D.C. draws Wal-Mart into Democrats’ political battle over wages

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“You can have a workforce which rapidly turns over if you have the technology there, which means you can just slot one person into the job with no training and no sort of background,” he said. “Wal-Mart has to hire something on the order of half a million workers every year just to maintain its current workforce.”

After Wal-Mart proved how profitable this approach could be, its model was followed widely by other retailers — “in the whole fast-food world, the whole world of contingent workers,” he said. “This is sort of a new American model for labor, for the workforce, and Wal-Mart has been right there at the forefront of that.”

But the model is running into intense opposition as Wal-Mart makes the transition from countryside to city, prompting the company to downplay its leading role in the industry.

Mr. Restivo, the Wal-Mart spokesman, insists Wal-Mart’s wages and benefits are in the same ballpark as those of other major retailers, and it should not be singled out and forced to pay wages that are 50 percent higher than unionized competitors such as Safeway and Giant. Moreover, the average wage at Wal-Mart stores, at $12.67 an hour, already is in the range targeted by the D.C. City Council, he said.

The share of Wal-Mart workers who are paid so little that they qualify for Medicaid benefits is about the same as other retailers — 5 percent, Mr. Restivo said. After six months on the job, full-time workers with low wages are offered insurance options with premiums of $17 a pay period. With health care benefits available to even part-time workers, Mr. Furman said, Wal-Mart’s health care plans are better than average for the retail industry.

The company also has attempted to mollify its left-wing critics by adopting aggressive environmental goals such as using only renewable energy to power its stores, pledging to buy $50 billion in goods from U.S. manufacturers this year, and joining first lady Michelle Obama’s campaign to make healthy options available in “food deserts” found in inner cities.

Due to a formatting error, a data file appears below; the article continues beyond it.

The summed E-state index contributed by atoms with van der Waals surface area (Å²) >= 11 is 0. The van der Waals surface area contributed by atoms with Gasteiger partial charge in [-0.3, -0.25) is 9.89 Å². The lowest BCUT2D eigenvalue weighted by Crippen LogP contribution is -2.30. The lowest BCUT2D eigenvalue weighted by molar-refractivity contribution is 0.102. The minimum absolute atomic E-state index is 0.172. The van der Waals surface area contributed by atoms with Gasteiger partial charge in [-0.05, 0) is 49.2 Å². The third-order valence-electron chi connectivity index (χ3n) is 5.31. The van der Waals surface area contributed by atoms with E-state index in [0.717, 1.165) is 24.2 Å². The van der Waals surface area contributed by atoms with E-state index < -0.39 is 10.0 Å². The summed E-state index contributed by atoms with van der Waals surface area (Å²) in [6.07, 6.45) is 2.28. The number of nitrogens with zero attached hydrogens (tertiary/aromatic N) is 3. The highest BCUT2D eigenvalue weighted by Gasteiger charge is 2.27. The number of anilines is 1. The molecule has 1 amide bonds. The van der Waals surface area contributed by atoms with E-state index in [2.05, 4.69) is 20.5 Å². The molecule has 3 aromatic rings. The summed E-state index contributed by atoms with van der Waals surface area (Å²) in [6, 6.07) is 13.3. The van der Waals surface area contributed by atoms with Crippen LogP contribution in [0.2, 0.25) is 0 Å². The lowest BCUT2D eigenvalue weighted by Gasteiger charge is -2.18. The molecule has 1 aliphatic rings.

In the District, the retailer signed a “Community Partnership Initiative” with city officials that included pledges to contribute some $21 million to local charities, create a workforce development program for low-income and at-risk residents, use local small and minority-owned businesses to build its planned six-story stores, and pay some $2 million to help finance any needed transportation improvements.

Searching for growth

As it struggles to gain footholds in some cities, Wal-Mart is having to fight criticism from another surprising quarter these days — investors who are increasingly worried that Wal-Mart has hit a wall in its efforts to sustain growth in the U.S. The company’s sales at established U.S. stores declined during the first two quarters of 2013 — something that has not happened since the recession. Wal-Mart officials attributed the softness largely to higher gas prices and the reinstatement of the federal payroll tax at the beginning of the year, both of which hit low-income shoppers particularly hard.

The news of a second quarterly downturn in U.S. sales had a devastating impact on Wall Street this month, triggering a 226 point drop in the Dow Jones stock index on Aug. 9. One Fortune magazine columnist suggested that Wal-Mart should reconsider its low-wage policies in the District because the company needs to keep establishing stores in U.S. cities if it hopes to satisfy investors’ demands for growth.

“Given the small impact” a “living wage” increase to $12 an hour would have on prices, the company’s intransigence in the face of political opposition “is a bit illogical,” said Adam Hartung, a business strategist and contributor to Forbes magazine. He said the living wage movement reflects the public’s deep dissatisfaction with poverty-level wages and Wal-Mart is foolish to fight the trend.

“Fighting trends is expensive,” and will eventually alienate even the investors Wal-Mart hopes to please, he said.

But Mr. Restivo, the Wal-Mart spokesman, dismissed such talk, saying Wal-Mart already has been welcomed and operates stores in some of the nation’s largest cities, including Baltimore, Chicago, Houston, Philadelphia, Sacramento, Calf., Atlanta, Phoenix, Dallas, Denver, Oakland, Calif., Honolulu, Cleveland, Portland, Ore., Las Vegas and Minneapolis. Noticeably absent from the list, however, is New York, where union resistance to Wal-Mart wage levels is intense like it is in Washington.

Wal-Mart announced its campaign to enter urban markets several years ago as it was experiencing a slump during the recession. More recently, it has been expanding online sales and replacing existing stores with “supercenters” as much as seeking new locations to maintain growth in the U.S. Like many U.S. corporations, Wal-Mart now sees the biggest opportunities for growth in developing markets like China, and has been trumpeting its growth overseas in recent earnings announcements.

As its opportunities for growth in the U.S. have dwindled, Wal-Mart has been forced to cut costs more ruthlessly than ever to maintain profits, including keeping a tighter lid than ever on wages and fiercely resisting political efforts requiring it to pay more.

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